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D’Youville Launches New Major in Health Humanities

D’Youville Launches New Major in Health Humanities

Buffalo, New York – October 14, 2020 – D’Youville has added a new undergraduate major in Health Humanities to create a new pathway for students who wish to prepare for healthcare careers through the exploration of the human experience. The program is available as both a Bachelor of Science and Bachelor of Arts.

D’Youville is the first school in Western New York, and only the third school in New York State, to offer a major in health humanities. Currently, Syracuse University and Columbia University offers similar programs, while four other New York schools offer the program as a minor.

“Health humanities programs have become increasingly popular in the United States, growing from a dozen or so to more than 100 in the past 20 years,” says Gina Camodeca, PhD, chair of D’Youville’s Department of Humanities. “The major is ideal for students who are seeking alternate routes to healthcare careers by exploring the social and cultural issues involved in health and medicine.”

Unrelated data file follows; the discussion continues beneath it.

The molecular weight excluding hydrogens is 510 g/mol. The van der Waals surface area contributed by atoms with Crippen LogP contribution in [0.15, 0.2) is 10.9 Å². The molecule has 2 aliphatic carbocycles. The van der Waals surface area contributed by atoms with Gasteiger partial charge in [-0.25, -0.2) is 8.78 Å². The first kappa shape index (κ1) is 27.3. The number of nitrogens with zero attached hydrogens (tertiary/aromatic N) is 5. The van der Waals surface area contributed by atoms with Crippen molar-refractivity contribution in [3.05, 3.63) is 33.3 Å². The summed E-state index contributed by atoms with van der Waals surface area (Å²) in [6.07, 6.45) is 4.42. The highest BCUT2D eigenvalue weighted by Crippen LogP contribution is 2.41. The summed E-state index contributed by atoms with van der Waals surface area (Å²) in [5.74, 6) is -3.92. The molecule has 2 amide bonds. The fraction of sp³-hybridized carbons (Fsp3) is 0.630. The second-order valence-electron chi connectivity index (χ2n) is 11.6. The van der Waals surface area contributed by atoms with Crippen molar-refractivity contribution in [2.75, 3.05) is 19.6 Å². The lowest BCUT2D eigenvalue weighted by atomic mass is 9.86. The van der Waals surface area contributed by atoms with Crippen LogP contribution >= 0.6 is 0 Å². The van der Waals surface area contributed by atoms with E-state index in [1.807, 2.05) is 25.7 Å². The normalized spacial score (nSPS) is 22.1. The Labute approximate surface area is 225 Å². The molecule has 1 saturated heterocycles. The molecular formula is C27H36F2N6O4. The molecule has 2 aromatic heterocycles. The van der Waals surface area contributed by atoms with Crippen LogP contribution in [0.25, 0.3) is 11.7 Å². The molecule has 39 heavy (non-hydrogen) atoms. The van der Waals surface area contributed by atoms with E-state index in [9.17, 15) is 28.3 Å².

D’Youville’s program will offer experiential learning, internships, and collaborative opportunities for learning in the university’s new Healthcare Professions Hub, a state-of-art teaching, learning, and training facility that will prepare students to work in real-world settings. Students will take traditional humanities courses, including history, social sciences, and fine arts, while exploring health subjects to prepare for a successful career centered on people-focused healthcare.

Health humanities graduates may choose to enter medical school, pursue healthcare careers, or seek positions in fields such as government, the greater healthcare industry (including marketing, sales, medical research, consulting, and insurance), and administration.

“Studies have shown that undergraduate health humanities training increases student interest in medical specialties that are currently experiencing shortages, such as primary care, pediatrics, and psychiatry. These workforce shortages are anticipated to increase in the Buffalo area over the coming years,” Camodeca says.

Graduates might also choose to enter one of D’Youville’s own advanced healthcare programs, including chiropractic, dietetics, health professions education, health administration and public health, occupational therapy, physical therapy, or physician assistant.

For more information about the health humanities program, contact the D’Youville Office of Admissions at 716-829-7600 or

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